How does rising atmospheric CO2 affect marine organisms?

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In Vitro Growth Responses of Ornamental Plantlets to Very High Atmospheric CO2 Concentrations
Reference
Teixeira Da Silva, J.A., Giang, D.D.T. and Tanaka, M. 2006. Photoautotrophic micropropagation of Spathiphyllum. Photosynthetica 44: 53-61.

What was done
The authors grew ornamental Spathiphyllum cv. Merry plantlets for a period of five weeks in novel culture vessels of their design on a sugar-free liquid medium at low light intensity (photon flux density of 45 Ámol m-2 s-1) in controlled-environment chambers maintained at atmospheric CO2 concentrations of either 375, 1000, 2000 or 3000 ppm.

What was learned
Relative to the growth experienced by the plantlets exposed to ambient air of 375 ppm CO2, the plantlets exposed to 1000, 2000 and 3000 ppm CO2 produced 39%, 81% and 129% more shoot dry weight, respectively, plus 316%, 639% and 813% more root dry weight, respectively, for total CO2-induced biomass enhancements of 61%, 127% and 185%.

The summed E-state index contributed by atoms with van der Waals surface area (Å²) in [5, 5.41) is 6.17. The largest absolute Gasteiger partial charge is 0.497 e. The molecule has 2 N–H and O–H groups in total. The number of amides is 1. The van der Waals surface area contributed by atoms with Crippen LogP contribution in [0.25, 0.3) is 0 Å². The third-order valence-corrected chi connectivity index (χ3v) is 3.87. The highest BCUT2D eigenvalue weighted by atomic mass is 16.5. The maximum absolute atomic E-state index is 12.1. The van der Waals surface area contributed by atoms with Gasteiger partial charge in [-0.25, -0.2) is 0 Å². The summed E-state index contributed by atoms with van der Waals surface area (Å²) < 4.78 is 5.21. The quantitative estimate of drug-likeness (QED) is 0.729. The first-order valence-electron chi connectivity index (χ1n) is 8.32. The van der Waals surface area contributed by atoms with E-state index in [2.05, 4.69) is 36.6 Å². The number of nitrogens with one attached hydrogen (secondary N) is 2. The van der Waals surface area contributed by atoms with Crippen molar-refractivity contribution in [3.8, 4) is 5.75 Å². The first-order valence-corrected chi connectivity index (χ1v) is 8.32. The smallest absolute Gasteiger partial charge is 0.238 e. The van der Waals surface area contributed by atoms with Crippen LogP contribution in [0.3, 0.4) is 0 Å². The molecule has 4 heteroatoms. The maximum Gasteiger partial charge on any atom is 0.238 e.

What it means
For this particular plant, as well as many other species that have been similarly tested (see Growth Response to Very High CO2 Concentrations in our Subject Index), several-fold increases in the air's CO2 concentration pose no problem at all to their growth and development. In fact, the more CO2 there is in the air, the more biomass the tested plants have typically produced.

Reviewed 28 June 2006